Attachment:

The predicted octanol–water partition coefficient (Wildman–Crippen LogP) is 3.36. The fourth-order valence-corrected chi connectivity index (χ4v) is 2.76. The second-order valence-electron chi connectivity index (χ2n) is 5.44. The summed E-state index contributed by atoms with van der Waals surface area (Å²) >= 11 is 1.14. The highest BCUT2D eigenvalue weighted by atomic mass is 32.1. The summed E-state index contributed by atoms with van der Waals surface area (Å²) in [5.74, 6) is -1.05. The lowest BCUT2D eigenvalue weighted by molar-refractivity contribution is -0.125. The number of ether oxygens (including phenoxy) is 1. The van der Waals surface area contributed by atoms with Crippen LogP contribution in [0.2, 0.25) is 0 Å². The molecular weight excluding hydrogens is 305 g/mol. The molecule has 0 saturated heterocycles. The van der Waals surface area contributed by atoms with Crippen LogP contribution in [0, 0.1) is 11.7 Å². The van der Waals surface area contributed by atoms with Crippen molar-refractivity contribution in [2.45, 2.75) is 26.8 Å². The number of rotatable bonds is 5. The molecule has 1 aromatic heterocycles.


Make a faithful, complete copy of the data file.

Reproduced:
The predicted octanol–water partition coefficient (Wildman–Crippen LogP) is 3.36. The fourth-order valence-corrected chi connectivity index (χ4v) is 2.76. The second-order valence-electron chi connectivity index (χ2n) is 5.44. The summed E-state index contributed by atoms with van der Waals surface area (Å²) >= 11 is 1.14. The highest BCUT2D eigenvalue weighted by atomic mass is 32.1. The summed E-state index contributed by atoms with van der Waals surface area (Å²) in [5.74, 6) is -1.05. The lowest BCUT2D eigenvalue weighted by molar-refractivity contribution is -0.125. The number of ether oxygens (including phenoxy) is 1. The van der Waals surface area contributed by atoms with Crippen LogP contribution in [0.2, 0.25) is 0 Å². The molecular weight excluding hydrogens is 305 g/mol. The molecule has 0 saturated heterocycles. The van der Waals surface area contributed by atoms with Crippen LogP contribution in [0, 0.1) is 11.7 Å². The van der Waals surface area contributed by atoms with Crippen molar-refractivity contribution in [2.45, 2.75) is 26.8 Å². The number of rotatable bonds is 5. The molecule has 1 aromatic heterocycles.